she is very useful, and humble, and precious, and pure.
Be praised, my Lord, through Brother Fire,
through whom You brighten the night.
He is beautiful and cheerful, and powerful and strong.

Be praised, my Lord, through our sister Mother Earth, who feeds us and rules us,
and produces various fruits with colored flowers and herbs.

Be praised, my Lord, through those who forgive for love of You;
through those who endure sickness and trial.
Happy those who endure in peace,
for by You, Most High, they will be crowned.

Be praised, my Lord, through our sister Bodily Death,
from whose embrace no living person can escape.
Woe to those who die in mortal sin!
Happy those she finds doing Your most holy will.
The second death can do no harm to them.
Praise and bless my Lord, and give thanks,
and serve Him with great humility.
Amen

So what do you think?

peace

Bram

Monotheism or monopolytheism?


Today we’ll talk about the funny word in the title. ‘Mono-polytDBH experienceheism’ is a word used by David Bentley Hart in his rather heavy philosophical tome ‘the experience of God’, a book that tries to explain what the word ‘God’ God means in the monotheistic traditions . The word mono-polytheosm describes the idea that God is a being more like the gods of polytheism, but still the only one in his species. That’s the way in which I will use it anyway.  (Hart also uses it more or less as a synonym for ‘theistic personalism’, but that’s a term and discussion that I feel no connection with at all and will leave for others. Philosophy, theoretical theology and a multitude of deep words can be very important one one hand to really say something meaningful about Reality, but on the other hand one can easily drift off to get lost in conceptual words too that have not much relevance, or even reality behind them in any way at all…)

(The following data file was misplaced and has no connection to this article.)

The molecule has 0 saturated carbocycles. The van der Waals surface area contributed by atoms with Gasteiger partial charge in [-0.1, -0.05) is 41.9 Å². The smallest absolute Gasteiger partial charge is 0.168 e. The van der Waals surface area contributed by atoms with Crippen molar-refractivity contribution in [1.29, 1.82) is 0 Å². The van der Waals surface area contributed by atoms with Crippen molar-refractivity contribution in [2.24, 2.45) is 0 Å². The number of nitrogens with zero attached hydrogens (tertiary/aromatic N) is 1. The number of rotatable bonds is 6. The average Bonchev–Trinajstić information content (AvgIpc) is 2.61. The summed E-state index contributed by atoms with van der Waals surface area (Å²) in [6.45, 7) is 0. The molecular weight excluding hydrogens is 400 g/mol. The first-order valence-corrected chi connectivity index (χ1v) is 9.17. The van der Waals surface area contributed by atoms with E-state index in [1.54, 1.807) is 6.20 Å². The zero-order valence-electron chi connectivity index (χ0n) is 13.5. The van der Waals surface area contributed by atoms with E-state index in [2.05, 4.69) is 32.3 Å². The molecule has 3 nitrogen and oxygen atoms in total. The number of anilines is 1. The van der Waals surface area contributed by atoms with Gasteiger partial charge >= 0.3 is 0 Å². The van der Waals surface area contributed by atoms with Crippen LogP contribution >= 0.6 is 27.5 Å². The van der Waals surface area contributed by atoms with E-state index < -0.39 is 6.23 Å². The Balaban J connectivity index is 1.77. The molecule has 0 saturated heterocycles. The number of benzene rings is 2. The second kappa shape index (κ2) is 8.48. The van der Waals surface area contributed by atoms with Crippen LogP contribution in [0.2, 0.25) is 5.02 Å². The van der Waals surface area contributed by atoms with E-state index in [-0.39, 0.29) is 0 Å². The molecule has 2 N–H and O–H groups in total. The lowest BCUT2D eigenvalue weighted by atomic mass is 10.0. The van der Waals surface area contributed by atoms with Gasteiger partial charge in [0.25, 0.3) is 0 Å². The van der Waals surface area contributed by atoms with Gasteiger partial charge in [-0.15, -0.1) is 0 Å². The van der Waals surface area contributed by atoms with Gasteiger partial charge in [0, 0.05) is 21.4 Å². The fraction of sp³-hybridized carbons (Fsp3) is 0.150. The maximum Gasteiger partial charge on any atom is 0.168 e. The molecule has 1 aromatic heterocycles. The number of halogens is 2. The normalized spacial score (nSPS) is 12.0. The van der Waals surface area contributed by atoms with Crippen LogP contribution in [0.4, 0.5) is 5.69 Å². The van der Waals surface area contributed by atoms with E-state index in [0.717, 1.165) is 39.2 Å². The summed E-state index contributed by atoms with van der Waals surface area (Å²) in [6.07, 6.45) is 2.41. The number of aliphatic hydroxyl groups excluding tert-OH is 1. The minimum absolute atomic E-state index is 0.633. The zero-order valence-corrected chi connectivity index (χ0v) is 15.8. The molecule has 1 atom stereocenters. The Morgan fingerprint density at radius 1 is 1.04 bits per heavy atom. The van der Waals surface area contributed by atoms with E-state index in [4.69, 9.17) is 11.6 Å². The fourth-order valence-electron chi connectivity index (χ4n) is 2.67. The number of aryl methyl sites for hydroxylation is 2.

To start I offer a quote from Hart for a definition of the term:

“a view of God not conspicuously different from the polytheistic picture of the gods as merely very powerful discrete entities who possess a variety of distinct attributes that lesser entities also possess, if in smaller measure; it differs from polytheism, as far as I can tell, solely in that it posits the existence of only one such being. It is a way of thinking that suggest that God, since he is only a particular instantiation of various concepts and properties, is logically dependent on some more comprehensive reality embracing both him and other beings.” (DBH, the experience of God, p 127-128):

To be honest, Hart might always require slow reading and re-reading. One of my FB friends recently assured me that she needs a dictionary too when reading him, and unlike me she has English as her first language and is quite intelligent.